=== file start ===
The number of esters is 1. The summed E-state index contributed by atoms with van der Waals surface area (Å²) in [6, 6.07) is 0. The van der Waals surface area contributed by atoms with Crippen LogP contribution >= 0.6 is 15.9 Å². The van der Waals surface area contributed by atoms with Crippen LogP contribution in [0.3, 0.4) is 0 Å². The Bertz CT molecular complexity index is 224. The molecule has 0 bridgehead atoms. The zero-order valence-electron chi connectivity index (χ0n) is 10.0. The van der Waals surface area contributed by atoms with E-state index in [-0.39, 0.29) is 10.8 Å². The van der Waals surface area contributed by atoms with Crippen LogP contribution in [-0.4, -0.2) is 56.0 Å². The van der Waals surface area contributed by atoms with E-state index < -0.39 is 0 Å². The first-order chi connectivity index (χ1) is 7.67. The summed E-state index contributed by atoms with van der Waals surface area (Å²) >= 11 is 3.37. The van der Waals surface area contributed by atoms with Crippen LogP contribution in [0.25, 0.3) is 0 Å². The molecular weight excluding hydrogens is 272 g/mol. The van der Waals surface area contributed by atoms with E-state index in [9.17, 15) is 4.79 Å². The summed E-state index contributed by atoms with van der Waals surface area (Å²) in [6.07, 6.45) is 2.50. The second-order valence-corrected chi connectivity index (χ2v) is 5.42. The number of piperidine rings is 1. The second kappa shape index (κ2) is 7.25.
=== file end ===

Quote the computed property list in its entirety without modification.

The number of esters is 1. The summed E-state index contributed by atoms with van der Waals surface area (Å²) in [6, 6.07) is 0. The van der Waals surface area contributed by atoms with Crippen LogP contribution >= 0.6 is 15.9 Å². The van der Waals surface area contributed by atoms with Crippen LogP contribution in [0.3, 0.4) is 0 Å². The Bertz CT molecular complexity index is 224. The molecule has 0 bridgehead atoms. The zero-order valence-electron chi connectivity index (χ0n) is 10.0. The van der Waals surface area contributed by atoms with E-state index in [-0.39, 0.29) is 10.8 Å². The van der Waals surface area contributed by atoms with Crippen LogP contribution in [-0.4, -0.2) is 56.0 Å². The van der Waals surface area contributed by atoms with E-state index < -0.39 is 0 Å². The first-order chi connectivity index (χ1) is 7.67. The summed E-state index contributed by atoms with van der Waals surface area (Å²) >= 11 is 3.37. The van der Waals surface area contributed by atoms with Crippen LogP contribution in [0.25, 0.3) is 0 Å². The molecular weight excluding hydrogens is 272 g/mol. The van der Waals surface area contributed by atoms with E-state index in [9.17, 15) is 4.79 Å². The summed E-state index contributed by atoms with van der Waals surface area (Å²) in [6.07, 6.45) is 2.50. The second-order valence-corrected chi connectivity index (χ2v) is 5.42. The number of piperidine rings is 1. The second kappa shape index (κ2) is 7.25.